Megan Dowdell was born May 12, 1984 in Beverly, Massachusetts. She is currently a Ph.D. student in the Department of Social and Behavioral Sciences at the University of California San Francisco’s School of Nursing and regular adjunct faculty at Starr King School for the Ministry. She is a candidate member of the Unitarian Universalist Ministers Association.
Megan was raised in an agnostic household by parents who had formerly practice in the Roman Catholic and Congregational traditions of Christianity. She grew up in an household impacted by domestic violence, and saw the interchurch choir that was held at her elementary school as an opportunity to get time out of the abusive environment of her home. This choir performed at many different churches on Sunday mornings and planted a desire in Megan to more deeply understand the people she was singing to.
At age eleven she joined a religious education program run by First Parish Church, Unitarian Universalist. She went on to help form the youth group at this congregation and from then on identified with the UU tradition and community.
While in high school she began to become politicized around race and queer identities while also becoming more educated about public health and HIV. Her brother who was HIV+ and a hemophiliac was one of her motivations to start doing HIV prevention work in 1998. From there she began to draw intersections between race, sexuality, gender, HIV and public health. She helped create and run an HIV prevention program in Boston, Massachusetts from 2003-2004.
Megan continued her education at Simmons College earning a B.A in sociology and health. During this time she became more deeply invested in the UU young adult movement nationally and was elected the first Youth Trustee-At-Large of the Unitarian Universalist Association Board of Trustees in 2003. During her time in this position working as a member of the UU board of trustees she first felt a growing call to work in ministry.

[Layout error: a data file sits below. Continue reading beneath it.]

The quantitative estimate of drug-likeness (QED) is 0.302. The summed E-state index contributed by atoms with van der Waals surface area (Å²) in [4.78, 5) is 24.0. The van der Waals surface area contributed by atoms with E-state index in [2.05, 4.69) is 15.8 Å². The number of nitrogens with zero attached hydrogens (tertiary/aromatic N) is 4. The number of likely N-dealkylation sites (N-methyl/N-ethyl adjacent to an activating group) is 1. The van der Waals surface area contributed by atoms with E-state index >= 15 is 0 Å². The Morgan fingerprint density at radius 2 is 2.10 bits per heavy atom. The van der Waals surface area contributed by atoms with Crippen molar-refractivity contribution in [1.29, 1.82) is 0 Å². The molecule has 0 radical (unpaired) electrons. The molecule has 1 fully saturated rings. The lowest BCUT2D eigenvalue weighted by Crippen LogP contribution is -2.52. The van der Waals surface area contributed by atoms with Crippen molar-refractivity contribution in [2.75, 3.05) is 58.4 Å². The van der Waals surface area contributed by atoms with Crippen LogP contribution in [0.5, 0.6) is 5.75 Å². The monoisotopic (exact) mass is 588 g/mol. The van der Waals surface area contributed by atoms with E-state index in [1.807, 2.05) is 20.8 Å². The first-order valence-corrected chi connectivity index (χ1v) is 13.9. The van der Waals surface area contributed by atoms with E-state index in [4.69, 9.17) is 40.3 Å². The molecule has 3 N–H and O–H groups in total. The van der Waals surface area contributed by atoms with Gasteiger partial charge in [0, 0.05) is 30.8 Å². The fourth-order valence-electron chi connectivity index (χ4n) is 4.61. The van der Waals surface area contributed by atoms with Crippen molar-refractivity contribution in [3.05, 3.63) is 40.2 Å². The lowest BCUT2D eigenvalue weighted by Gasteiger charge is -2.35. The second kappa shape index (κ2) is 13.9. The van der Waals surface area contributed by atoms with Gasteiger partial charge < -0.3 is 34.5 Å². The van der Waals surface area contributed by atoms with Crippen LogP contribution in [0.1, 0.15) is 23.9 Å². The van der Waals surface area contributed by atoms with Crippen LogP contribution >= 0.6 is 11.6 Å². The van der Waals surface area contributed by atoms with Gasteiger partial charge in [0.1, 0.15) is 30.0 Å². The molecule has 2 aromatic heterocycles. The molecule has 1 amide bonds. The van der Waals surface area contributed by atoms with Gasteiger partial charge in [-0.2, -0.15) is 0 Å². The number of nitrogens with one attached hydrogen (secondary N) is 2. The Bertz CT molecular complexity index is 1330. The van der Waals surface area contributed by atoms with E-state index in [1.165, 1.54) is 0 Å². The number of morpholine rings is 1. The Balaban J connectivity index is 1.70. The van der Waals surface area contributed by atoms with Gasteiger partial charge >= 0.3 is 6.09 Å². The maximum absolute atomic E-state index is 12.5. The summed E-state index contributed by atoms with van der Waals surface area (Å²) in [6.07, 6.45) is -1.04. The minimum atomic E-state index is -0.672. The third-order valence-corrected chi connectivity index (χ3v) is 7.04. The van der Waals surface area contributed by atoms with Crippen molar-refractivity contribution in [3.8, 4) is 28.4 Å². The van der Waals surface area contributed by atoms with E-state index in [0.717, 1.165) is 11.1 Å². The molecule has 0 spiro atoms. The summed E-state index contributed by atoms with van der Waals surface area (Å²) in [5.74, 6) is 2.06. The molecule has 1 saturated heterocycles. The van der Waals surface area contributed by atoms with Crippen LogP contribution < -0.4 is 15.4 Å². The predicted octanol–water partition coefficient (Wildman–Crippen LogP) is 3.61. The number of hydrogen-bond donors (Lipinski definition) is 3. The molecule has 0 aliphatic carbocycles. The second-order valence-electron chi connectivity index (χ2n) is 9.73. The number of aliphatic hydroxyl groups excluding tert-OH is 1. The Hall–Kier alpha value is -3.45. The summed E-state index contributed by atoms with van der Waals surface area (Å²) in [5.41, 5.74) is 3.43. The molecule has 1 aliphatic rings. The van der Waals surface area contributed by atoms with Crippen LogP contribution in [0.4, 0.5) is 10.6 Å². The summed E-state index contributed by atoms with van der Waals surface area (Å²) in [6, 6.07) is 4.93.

Megan started attending Pacific School of Religion (PSR) in 2006 to study health disparities from a theological and Christian ethics perspective. It became clear however that it was time to leave the M. Div. program after a semester. She officially left the program, but continued to take courses that were the equivalency of an M. Div. degree through various schools in the Graduate Theological Union (GTU). Megan graduated with an M.A degree in Ethics and Social Theory and a Certificate in Women’s Studies from the GTU in 2009, affiliated with Starr King School for the Ministry.
Megan feels a call to a teaching ministry, and loves community-engaged research. In 2009 she began teaching a course at Starr King called Dynamic Youth Ministry and has taught it nearly annually since. She has also taught other various courses in ethics and social theory, including; Resilience and Resistance, Bioethics, and Sexual Ethics. She also served as a teaching assistant for PSR's Christian Ethics courses.
Beyond teaching, Megan’s organizing work in Unitarian Universalism has focused on the intersections of multiple forms of oppression. She highlights that much of her collaborative research and leadership has been in bringing a queer lens to anti-racism work in the UU community.
As a member of the UUA Commission on Appraisal, an independent think tank studying issues of importance to Unitarian Universalists, she co-authored the book, Who’s in Charge Here?: the Complex Relationship between Ministry and Authority in 2013. Through the process of writing that book, she was asked to conduct group interviews with UU transgender and genderqueer religious professionals as an ally, in order to help describe barriers specific to gender variant leaders of UU congregations.
Megan reflects that at different points she has experienced a disconnect between the mainstream LGBT religious movement and the queer and transgender youth she has worked with throughout her life. She has a vision and hope that the religious LGBT movements will prioritize conversations and action on the dramatic rise of youth violence/suicide, racism and classism within the LGBTQ movement, as well as the prevention and treatment of HIV and STIs. She is excited for the intersectional work being done in many different religious and spiritual communities, and how it will shift, broaden, and strengthen global movements for justice and equality.
(This biographical statement written by Sonny Duncan from an interview with Megan Dowdell.)